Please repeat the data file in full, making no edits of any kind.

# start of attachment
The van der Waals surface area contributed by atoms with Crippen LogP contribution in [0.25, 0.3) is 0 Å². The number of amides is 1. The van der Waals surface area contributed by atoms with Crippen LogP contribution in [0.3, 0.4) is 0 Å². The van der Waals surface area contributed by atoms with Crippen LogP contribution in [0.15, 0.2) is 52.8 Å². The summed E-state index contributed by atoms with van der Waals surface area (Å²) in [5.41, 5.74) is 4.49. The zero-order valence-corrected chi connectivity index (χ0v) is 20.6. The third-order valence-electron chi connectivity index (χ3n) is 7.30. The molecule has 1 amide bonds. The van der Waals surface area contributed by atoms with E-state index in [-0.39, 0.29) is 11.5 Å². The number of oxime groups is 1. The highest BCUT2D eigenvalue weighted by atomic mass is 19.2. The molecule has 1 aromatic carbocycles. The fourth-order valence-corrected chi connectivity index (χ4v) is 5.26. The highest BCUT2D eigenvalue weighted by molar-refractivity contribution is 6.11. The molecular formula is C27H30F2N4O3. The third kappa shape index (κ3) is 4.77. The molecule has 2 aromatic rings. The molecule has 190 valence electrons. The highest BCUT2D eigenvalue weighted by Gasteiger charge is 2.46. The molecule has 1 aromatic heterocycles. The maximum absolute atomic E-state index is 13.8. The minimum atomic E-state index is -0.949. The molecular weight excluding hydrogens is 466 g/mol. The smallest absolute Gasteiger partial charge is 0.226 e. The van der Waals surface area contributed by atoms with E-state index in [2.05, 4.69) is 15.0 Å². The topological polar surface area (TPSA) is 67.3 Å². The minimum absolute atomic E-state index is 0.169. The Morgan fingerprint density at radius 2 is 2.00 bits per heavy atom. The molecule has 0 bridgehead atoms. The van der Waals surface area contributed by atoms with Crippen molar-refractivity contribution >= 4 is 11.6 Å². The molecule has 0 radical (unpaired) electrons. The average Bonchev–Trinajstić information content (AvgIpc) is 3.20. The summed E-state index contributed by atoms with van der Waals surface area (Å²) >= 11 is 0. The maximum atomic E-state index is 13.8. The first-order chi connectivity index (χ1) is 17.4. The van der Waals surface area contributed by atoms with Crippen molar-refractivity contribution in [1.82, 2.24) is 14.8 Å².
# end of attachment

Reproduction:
The van der Waals surface area contributed by atoms with Crippen LogP contribution in [0.25, 0.3) is 0 Å². The number of amides is 1. The van der Waals surface area contributed by atoms with Crippen LogP contribution in [0.3, 0.4) is 0 Å². The van der Waals surface area contributed by atoms with Crippen LogP contribution in [0.15, 0.2) is 52.8 Å². The summed E-state index contributed by atoms with van der Waals surface area (Å²) in [5.41, 5.74) is 4.49. The zero-order valence-corrected chi connectivity index (χ0v) is 20.6. The third-order valence-electron chi connectivity index (χ3n) is 7.30. The molecule has 1 amide bonds. The van der Waals surface area contributed by atoms with E-state index in [-0.39, 0.29) is 11.5 Å². The number of oxime groups is 1. The highest BCUT2D eigenvalue weighted by atomic mass is 19.2. The molecule has 1 aromatic carbocycles. The fourth-order valence-corrected chi connectivity index (χ4v) is 5.26. The highest BCUT2D eigenvalue weighted by molar-refractivity contribution is 6.11. The molecular formula is C27H30F2N4O3. The third kappa shape index (κ3) is 4.77. The molecule has 2 aromatic rings. The molecule has 190 valence electrons. The highest BCUT2D eigenvalue weighted by Gasteiger charge is 2.46. The molecule has 1 aromatic heterocycles. The maximum absolute atomic E-state index is 13.8. The minimum atomic E-state index is -0.949. The molecular weight excluding hydrogens is 466 g/mol. The smallest absolute Gasteiger partial charge is 0.226 e. The van der Waals surface area contributed by atoms with E-state index in [2.05, 4.69) is 15.0 Å². The topological polar surface area (TPSA) is 67.3 Å². The minimum absolute atomic E-state index is 0.169. The Morgan fingerprint density at radius 2 is 2.00 bits per heavy atom. The molecule has 0 bridgehead atoms. The van der Waals surface area contributed by atoms with Crippen molar-refractivity contribution >= 4 is 11.6 Å². The molecule has 0 radical (unpaired) electrons. The average Bonchev–Trinajstić information content (AvgIpc) is 3.20. The summed E-state index contributed by atoms with van der Waals surface area (Å²) >= 11 is 0. The maximum atomic E-state index is 13.8. The first-order chi connectivity index (χ1) is 17.4. The van der Waals surface area contributed by atoms with Crippen molar-refractivity contribution in [1.82, 2.24) is 14.8 Å².